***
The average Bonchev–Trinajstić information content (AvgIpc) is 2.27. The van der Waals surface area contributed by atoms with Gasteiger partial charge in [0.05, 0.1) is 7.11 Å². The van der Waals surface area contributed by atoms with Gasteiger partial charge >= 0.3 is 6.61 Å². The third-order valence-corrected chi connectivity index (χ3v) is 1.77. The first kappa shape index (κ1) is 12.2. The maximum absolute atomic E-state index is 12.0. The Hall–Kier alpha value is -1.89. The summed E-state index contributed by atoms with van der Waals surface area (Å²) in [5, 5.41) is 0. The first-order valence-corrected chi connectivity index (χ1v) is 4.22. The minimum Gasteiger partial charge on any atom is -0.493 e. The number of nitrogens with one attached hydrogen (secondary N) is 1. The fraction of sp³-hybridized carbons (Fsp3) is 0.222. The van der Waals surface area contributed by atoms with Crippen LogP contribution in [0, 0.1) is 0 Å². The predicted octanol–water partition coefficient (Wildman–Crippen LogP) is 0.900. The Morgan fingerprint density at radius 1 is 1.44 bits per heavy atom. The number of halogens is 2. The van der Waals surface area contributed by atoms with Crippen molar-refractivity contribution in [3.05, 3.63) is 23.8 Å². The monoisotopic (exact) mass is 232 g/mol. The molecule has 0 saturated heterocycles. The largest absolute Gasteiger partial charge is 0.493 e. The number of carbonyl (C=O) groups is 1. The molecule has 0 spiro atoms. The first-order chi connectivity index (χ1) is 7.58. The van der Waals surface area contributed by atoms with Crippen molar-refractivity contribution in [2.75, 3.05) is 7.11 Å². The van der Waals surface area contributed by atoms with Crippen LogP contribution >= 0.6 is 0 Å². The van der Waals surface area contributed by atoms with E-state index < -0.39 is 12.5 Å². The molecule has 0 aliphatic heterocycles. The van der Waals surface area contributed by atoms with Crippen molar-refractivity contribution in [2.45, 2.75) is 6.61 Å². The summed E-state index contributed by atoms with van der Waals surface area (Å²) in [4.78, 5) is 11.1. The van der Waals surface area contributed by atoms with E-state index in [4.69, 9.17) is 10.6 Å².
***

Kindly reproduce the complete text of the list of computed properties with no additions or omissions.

The average Bonchev–Trinajstić information content (AvgIpc) is 2.27. The van der Waals surface area contributed by atoms with Gasteiger partial charge in [0.05, 0.1) is 7.11 Å². The van der Waals surface area contributed by atoms with Gasteiger partial charge >= 0.3 is 6.61 Å². The third-order valence-corrected chi connectivity index (χ3v) is 1.77. The first kappa shape index (κ1) is 12.2. The maximum absolute atomic E-state index is 12.0. The Hall–Kier alpha value is -1.89. The summed E-state index contributed by atoms with van der Waals surface area (Å²) in [5, 5.41) is 0. The first-order valence-corrected chi connectivity index (χ1v) is 4.22. The minimum Gasteiger partial charge on any atom is -0.493 e. The number of nitrogens with one attached hydrogen (secondary N) is 1. The fraction of sp³-hybridized carbons (Fsp3) is 0.222. The van der Waals surface area contributed by atoms with Crippen LogP contribution in [0, 0.1) is 0 Å². The predicted octanol–water partition coefficient (Wildman–Crippen LogP) is 0.900. The Morgan fingerprint density at radius 1 is 1.44 bits per heavy atom. The number of halogens is 2. The van der Waals surface area contributed by atoms with Crippen molar-refractivity contribution in [3.05, 3.63) is 23.8 Å². The monoisotopic (exact) mass is 232 g/mol. The molecule has 0 saturated heterocycles. The largest absolute Gasteiger partial charge is 0.493 e. The number of carbonyl (C=O) groups is 1. The molecule has 0 spiro atoms. The first-order chi connectivity index (χ1) is 7.58. The van der Waals surface area contributed by atoms with Crippen molar-refractivity contribution in [2.75, 3.05) is 7.11 Å². The van der Waals surface area contributed by atoms with Crippen LogP contribution >= 0.6 is 0 Å². The van der Waals surface area contributed by atoms with E-state index < -0.39 is 12.5 Å². The molecule has 0 aliphatic heterocycles. The van der Waals surface area contributed by atoms with Crippen molar-refractivity contribution in [2.45, 2.75) is 6.61 Å². The summed E-state index contributed by atoms with van der Waals surface area (Å²) in [4.78, 5) is 11.1. The van der Waals surface area contributed by atoms with E-state index in [4.69, 9.17) is 10.6 Å².